"The economy in China is not the crazy growth it was. There's also a hiatus as we wait for the change in power structures. As always, everyone holds their breath."

That China's upcoming Communist Party leadership transition should be part of the reason for dips in the art business is just one indication of complex nuances in the huge sector.

Last year, the Chinese art auction market was said to become the world's biggest, while the two highest grossing artists were also Chinese: Zhang Daqian and Qi Baishi, with nearly a billion dollars in sales between them.

Figures are sharply down at the major auctions this year, but Howard-Sneyd saw a correction rather than a retreat.

"We see the market as very solid," he said, with Sotheby's offering 649 lots with a low estimate of $25,980,200 and a high of $38,856,200.

Highlighting the classical Chinese sale September 13 will be a more than 10-meters-long scroll by Lan Ying, who lived between 1585 and 1664. The intricate landscape is estimated at $1.2-$2.2 million.

A series of Indian contemporary paintings never before at auction, such as M.F. Husain's seminal "Untitled (The Three Muses, Maya Series)", estimated at $500,000-700,000, will be on offer September 10, as will ancient Chinese ceramics and jades on September 11-12.

At rival auctioneer Christie's, Asian art chief Hugo Weihe echoed the mood at Sotheby's.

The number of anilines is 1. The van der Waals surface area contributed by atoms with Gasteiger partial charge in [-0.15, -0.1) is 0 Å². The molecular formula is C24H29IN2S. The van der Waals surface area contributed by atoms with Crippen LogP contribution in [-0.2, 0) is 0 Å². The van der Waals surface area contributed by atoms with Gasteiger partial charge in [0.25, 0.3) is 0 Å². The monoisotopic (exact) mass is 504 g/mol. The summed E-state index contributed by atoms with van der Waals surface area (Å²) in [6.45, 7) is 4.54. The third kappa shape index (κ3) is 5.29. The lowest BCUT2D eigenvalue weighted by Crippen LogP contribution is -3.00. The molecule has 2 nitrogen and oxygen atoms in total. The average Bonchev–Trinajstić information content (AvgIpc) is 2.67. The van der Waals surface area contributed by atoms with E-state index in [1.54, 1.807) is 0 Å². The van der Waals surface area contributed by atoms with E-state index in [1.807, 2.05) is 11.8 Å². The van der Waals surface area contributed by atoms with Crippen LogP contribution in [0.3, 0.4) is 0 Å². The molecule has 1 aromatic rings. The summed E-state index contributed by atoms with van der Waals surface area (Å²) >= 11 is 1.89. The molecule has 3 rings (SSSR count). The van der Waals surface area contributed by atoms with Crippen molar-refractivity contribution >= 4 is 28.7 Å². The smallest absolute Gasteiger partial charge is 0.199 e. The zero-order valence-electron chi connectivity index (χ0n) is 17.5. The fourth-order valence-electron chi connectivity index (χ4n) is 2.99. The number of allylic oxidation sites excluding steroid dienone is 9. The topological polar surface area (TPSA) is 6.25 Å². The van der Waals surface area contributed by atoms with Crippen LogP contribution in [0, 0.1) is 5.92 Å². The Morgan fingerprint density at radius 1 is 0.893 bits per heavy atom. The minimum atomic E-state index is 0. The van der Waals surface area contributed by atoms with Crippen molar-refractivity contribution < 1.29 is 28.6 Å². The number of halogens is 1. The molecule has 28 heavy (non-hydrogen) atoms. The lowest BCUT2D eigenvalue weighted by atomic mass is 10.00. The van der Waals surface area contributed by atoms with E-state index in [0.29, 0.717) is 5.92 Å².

"There's a perception the market has peaked in China," he said, noting that the slowdown is being accompanied by increasing sophistication.

"There's more and more focus on the best material. They're not happy with mediocrity. The market has matured."

Christie's hopes to raise about $25 million in its Asia sales throughout the week.

Highlights include the large-scale "Untitled (Falling Figure)" by India's Tyeb Mehta, estimated at $600,000-800,000 on September 12, and a green jade Chinese pot from the 18th century, carved with an intricate garden scene, estimated at $500,000-800,000 in the September 13-14 Chinese sale.

Although experts have little doubt that Asia, China in particular, remains the most fertile ground for the industry, they say the challenges are many.

On top of economic and political uncertainty, there's mistrust about the financial numbers from reported sales within China and the no less slippery problem of authenticating the works themselves.

This is especially difficult with pricey classical works because Chinese artists traditionally learned their skills by copying previous masters.

"Chinese are consummate copiers and fakers," Howard-Sneyd said.

Another issue plaguing the authenticity is the turmoil of modern Chinese history, meaning "there's no continuum of ownership," he added.

Christie's has an unusual lot aimed exactly at the collector with those worries: a reference library of rare books and catalogs put together by C.T. Loo, a key figure in the international trade of Chinese art in the first half of the 20th century.

With books estimated at between $500 and $15,000, this is an unusual chance for increasingly savvy Chinese collectors to get in a position to do some of their own authenticating.

"The reason we're seeing a big demand for something like this reference library is that new Chinese collectors haven't had access to the kind of references we've had over here for the last 100 years or so," said Noah Kupferman, co-head of the Chinese department in New York.

"Now they do. It's indicative of a trend in Chinese art."